WELCOME to the brave new world of agriculture where drones, robots and unmanned aerial and ground-based vehicles are looming as future tools to assist primary producers extract greater productivity and profitability.
But do such technologies have a potential role in extensive livestock production, as well as farming?
It’s looking increasingly likely, but perhaps the potential uptake is a little further away than applications in more intensive agricultural pursuits, judging by comments made at a recent technology gathering on the Gold Coast.
One of the speakers at last week’s Mobiletech robotics and automation technology in agriculture conference was Central Queensland farmer and beef producer, Andrew Bate.
Mr Bate and his family farm about 4000ha of country south of Emerald, as well as running 2000 head of cattle and a small feedlot. He is also investing heavily in design and commercial development of robotics systems for agricultural applications.
So what has motivated him to make such an investment?
“I’m like a lot of producers who spend a lot of time out in the paddock. I sense we’re really plateauing-out in terms of where current technologies can take us, in terms of productivity and profitability. That push we have seen in the past 20 years is coming to an end, and we need to look to new frontiers,” Mr Bate said
Far from seeing robotics as being of assistance only to cropping-type ag operations, he thinks such systems will ultimately engage heavily in livestock production systems as well.
“Cows are only harvesters, just as a grain farmer is a harvester,” he said.
“The better pasture performance you can achieve, the higher your productivity, in any grazing operation. The first, obvious target for such technologies is woody weed control. Just look at the amount of wastage that goes on in using tools like Graslan pellets, where a paddock may be blanket-treated.”
“Applying that same treatment, but on a more targeted basis, weed-by-weed, will not only lift paddock productivity by optimally controlling those woody weeds, while doing it more cost efficiently, and in a manner that’s better for the environment. Legislation is getting tighter on such chemical use, with risk potential for runoff into river systems,” Mr Bate said.
While his own robotics development project is based on hard-to-kill weeds in cultivation farming systems, he sees longer-term potential to extend into grazing systems.
‘Swarmbots’ approach to farming challenge
From a crop-protection perspective, Mr Bate said the first thing advocates for emerging new technologies told him was that robots would save farmers a lot of labour.
“But I don’t think that’s necessarily the case. Grain growers already have huge big machines, with spray rigs and planters covering 36-50 metres or more. We’re already running one man to 5000 acres now. A driverless tractor, for example, in that sense does not really add that much labour saving.”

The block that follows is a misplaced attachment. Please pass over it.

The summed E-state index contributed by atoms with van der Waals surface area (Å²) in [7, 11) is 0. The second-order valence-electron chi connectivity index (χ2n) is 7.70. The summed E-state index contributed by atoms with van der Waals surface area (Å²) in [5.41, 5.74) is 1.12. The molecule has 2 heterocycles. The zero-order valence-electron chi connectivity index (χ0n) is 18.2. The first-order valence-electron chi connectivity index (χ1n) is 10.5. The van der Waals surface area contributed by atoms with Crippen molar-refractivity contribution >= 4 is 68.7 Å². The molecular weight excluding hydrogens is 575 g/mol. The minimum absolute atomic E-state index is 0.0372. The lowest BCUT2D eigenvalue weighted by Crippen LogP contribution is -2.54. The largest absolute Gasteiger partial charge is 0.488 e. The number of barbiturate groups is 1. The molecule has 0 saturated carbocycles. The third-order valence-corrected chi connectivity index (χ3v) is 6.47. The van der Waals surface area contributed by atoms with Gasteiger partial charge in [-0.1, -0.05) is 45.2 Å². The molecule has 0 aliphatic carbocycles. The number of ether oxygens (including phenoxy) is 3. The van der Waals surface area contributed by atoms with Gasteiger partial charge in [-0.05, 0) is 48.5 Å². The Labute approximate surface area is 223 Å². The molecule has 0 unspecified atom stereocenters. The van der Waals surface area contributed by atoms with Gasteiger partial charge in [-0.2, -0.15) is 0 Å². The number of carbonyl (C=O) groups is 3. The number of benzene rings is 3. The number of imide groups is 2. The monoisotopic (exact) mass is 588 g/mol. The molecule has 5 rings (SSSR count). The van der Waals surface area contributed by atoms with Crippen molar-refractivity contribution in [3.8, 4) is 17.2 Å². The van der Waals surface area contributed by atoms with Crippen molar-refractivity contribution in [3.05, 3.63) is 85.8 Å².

Instead of one big, complex piece of technology like a driverless tractor, Mr Bate sees a future using robotics under a system he calls ‘Swarmbots’ – effectively, multiple small, simple machines operating collectively that do simple tasks like weed control ‘really well.’
“In the car industry, there is no single robotic machine building a car. Instead, it’s lots of smaller, simpler machines doing just one simple task each, over and over again. I see something similar emerging in agriculture.”
Mr Bate’s company, SwarmFarm Robotics, is working on the development of ‘swarms’ of these small, lightweight, simple and relatively inexpensive machines (in his case ground-based, wheel-driven machines – not aerial drones), that will work in the field in agricultural applications.
His systems, from software to operating platforms, are designed to work completely autonomously, and are expected to hit the paddocks in commercial form before the end of this year – initially in farming crop protection roles.
The robots themselves carry weed detection technology, allowing them to identify and treat individual plants. Three Australian universities were currently working on even more sophisticated plant identification technology, he said, which could be linked to conventional chemical control systems, or alternatives such as heat-based weed control.
The ‘Swarmbot’ units also sense when they are low on inputs (chemical, fuel, fertiliser), and automatically return to a central point to replenish. They include obstacle detection technology and row-following capability that eliminates the need for GPS coverage.
It means that each machine can effectively operate 24/7, independent of human input. The robots can communicate between each other, to determine the best way to cover a paddock, manage breakdowns, or work around wash-outs or gullies, for example.